The trilogy proposal intrigued Katzenberg and, with Sanders having moved on full-time to The Croods, it was a chance for DeBlois to step up and write and direct on his own the sequel, How to Train Your Dragon 2, out June 13. “It was a healthy bit of growth for me to be honest,” he says. “It’s one thing to be a team and backing each other up, and it’s a different matter entirely when you have to trust your convictions.”
DeBlois says as a viewer he has an aversion to sequels because most of them are disappointing in that they don’t live up to the original or are too much of a retread. He looked at the few sequels he thought really worked and was most inspired by one of the most-universally admired and successful sequels of all time: The Empire Strikes Back. “It took everything I loved about Star Wars and expanded it in all the best ways,” he says. “The fun became that much more powerful, there were new gadgets and new characters and the peril and the scope were bigger without losing sight of what it’s all about.”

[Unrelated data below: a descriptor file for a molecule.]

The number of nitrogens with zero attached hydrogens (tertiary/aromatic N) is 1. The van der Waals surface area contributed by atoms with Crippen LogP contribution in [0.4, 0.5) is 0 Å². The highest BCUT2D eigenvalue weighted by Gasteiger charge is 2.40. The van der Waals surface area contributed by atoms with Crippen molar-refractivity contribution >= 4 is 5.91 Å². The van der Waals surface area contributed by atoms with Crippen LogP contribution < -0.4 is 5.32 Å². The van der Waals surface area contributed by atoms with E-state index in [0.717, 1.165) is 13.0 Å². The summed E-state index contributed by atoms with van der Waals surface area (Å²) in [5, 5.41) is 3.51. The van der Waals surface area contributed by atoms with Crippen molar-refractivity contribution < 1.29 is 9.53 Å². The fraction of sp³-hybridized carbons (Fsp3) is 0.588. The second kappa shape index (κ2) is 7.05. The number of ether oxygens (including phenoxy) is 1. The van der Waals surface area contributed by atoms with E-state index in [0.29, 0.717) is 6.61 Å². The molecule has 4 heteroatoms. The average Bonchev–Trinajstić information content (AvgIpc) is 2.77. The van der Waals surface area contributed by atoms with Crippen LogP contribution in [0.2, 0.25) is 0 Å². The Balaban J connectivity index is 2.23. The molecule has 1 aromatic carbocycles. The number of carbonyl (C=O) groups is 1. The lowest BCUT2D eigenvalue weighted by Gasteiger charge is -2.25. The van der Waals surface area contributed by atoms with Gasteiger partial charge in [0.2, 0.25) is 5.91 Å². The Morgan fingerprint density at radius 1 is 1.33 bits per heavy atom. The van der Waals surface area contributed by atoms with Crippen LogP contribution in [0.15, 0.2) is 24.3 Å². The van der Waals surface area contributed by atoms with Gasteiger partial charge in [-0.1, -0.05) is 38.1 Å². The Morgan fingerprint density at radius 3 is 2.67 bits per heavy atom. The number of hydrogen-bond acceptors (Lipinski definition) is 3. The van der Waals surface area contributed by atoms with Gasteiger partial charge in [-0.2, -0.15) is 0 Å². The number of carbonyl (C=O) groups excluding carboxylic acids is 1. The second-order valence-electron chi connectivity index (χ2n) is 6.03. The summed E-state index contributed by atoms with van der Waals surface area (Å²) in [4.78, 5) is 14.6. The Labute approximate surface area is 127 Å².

Knowing that DreamWorks was committed to a trilogy was useful in coming up with the story for Dragon 2. “I looked back at the first movie, and it’s a complete experience unto itself,” he says. “If we were going to tell a grander story, there were elements that had been slightly glazed over, like [what happened to Hiccup’s] mother. That was a story thread we could draw out.”
Another key decision was moving the story and the characters ahead five years. “Fifteen-yearold Hiccup is quite happy — he earned his father’s admiration, was accepted by the village, got the girl and got a super cool dragon. By the end of the first movie, it’s all resolved,” he says. “Now, five years later, he’s the town hero and there’s the expectation for him to step into his father’s shoes. He’s got that restlessness, standing on the cusp of adulthood. It’s Hiccup defining himself.”